We read with interest the study by Ockene et al1 evaluating the seasonal variation in serum lipid levels. This study is important in that it highlights a significant variation in lipid levels that occurs seasonally, and this variation does not appear to be associated with changes in diet or activity. However, there are several limitations in study design that restrict their conclusions. The authors attribute the change in lipid levels to changes in plasma volume. This assumption is fraught with difficulties and is not consistent with either their data or other published data. The measure of plasma volume using hemoglobin levels is not only imprecise,2 but relationships between estimates of change in hemoglobin level and plasma volume and serum lipid levels are never examined. Moreover, assessment of the data fails to incorporate potential seasonal changes in other hormones such as erythropoietin that could also explain the changes seen in hemoglobin level. Other hormones have been reported to vary seasonally, and hemoglobin A1c level is 0.4% lower in the summer than in the winter, a measure not related to hemodilution.3 In addition, in our small study,4 we found significant correlations between changes in lipoprotein lipase activity and changes in high-density lipoprotein cholesterol and triglyceride levels. The lipoprotein lipase activity is a bioassay done ex vivo, and the activity is expressed per gram of tissue or adipocyte cell size. This measure is not altered by changes in hemodilution and yet can explain some of the seasonal changes in serum lipid levels in a physiological way.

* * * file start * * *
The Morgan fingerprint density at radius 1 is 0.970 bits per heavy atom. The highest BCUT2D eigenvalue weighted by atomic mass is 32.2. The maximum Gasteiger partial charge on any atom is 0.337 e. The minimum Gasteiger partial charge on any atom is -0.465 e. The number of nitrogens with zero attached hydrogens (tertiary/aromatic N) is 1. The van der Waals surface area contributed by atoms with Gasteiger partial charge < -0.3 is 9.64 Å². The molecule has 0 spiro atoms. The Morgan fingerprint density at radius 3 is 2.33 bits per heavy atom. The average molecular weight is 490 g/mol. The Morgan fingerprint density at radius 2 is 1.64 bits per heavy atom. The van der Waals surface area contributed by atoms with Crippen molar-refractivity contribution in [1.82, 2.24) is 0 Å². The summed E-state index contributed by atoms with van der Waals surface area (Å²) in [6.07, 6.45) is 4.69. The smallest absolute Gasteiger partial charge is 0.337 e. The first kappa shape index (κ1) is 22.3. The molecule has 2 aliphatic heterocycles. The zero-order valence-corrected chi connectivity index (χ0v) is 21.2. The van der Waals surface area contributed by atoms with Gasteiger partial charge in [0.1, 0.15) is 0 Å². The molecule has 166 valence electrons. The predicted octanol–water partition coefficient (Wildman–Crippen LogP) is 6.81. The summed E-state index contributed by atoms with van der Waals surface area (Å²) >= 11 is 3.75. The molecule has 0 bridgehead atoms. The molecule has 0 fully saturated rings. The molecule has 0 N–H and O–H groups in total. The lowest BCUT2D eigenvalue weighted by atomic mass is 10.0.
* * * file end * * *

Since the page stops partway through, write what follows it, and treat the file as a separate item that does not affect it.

Thank you for submitting a comment on this article. It will be reviewed by JAMA Internal Medicine editors. You will be notified when your comment has been published. Comments should not exceed 500 words of text and 10 references.
Do not submit personal medical questions or information that could identify a specific patient, questions about a particular case, or general inquiries to an author. Only content that has not been published, posted, or submitted elsewhere should be submitted. By submitting this Comment, you and any coauthors transfer copyright to the journal if your Comment is posted.
* = Required Field
Disclosure of Any Conflicts of Interest*
Indicate all relevant conflicts of interest of each author below, including all relevant financial interests, activities, and relationships within the past 3 years including, but not limited to, employment, affiliation, grants or funding, consultancies, honoraria or payment, speakers’ bureaus, stock ownership or options, expert testimony, royalties, donation of medical equipment, or patents planned, pending, or issued. If all authors have none, check "No potential conflicts or relevant financial interests" in the box below. Please also indicate any funding received in support of this work. The information will be posted with your response.
Some tools below are only available to our subscribers or users with an online account.
Download citation file:
Web of Science® Times Cited: 1
Customize your page view by dragging & repositioning the boxes below.
More Listings atJAMACareerCenter.com >
Enter your username and email address. We'll send you a link to reset your password.
Enter your username and email address. We'll send instructions on how to reset your password to the email address we have on record.
Athens and Shibboleth are access management services that provide single sign-on to protected resources. They replace the multiple user names and passwords necessary to access subscription-based content with a single user name and password that can be entered once per session. It operates independently of a user's location or IP address. If your institution uses Athens or Shibboleth authentication, please contact your site administrator to receive your user name and password.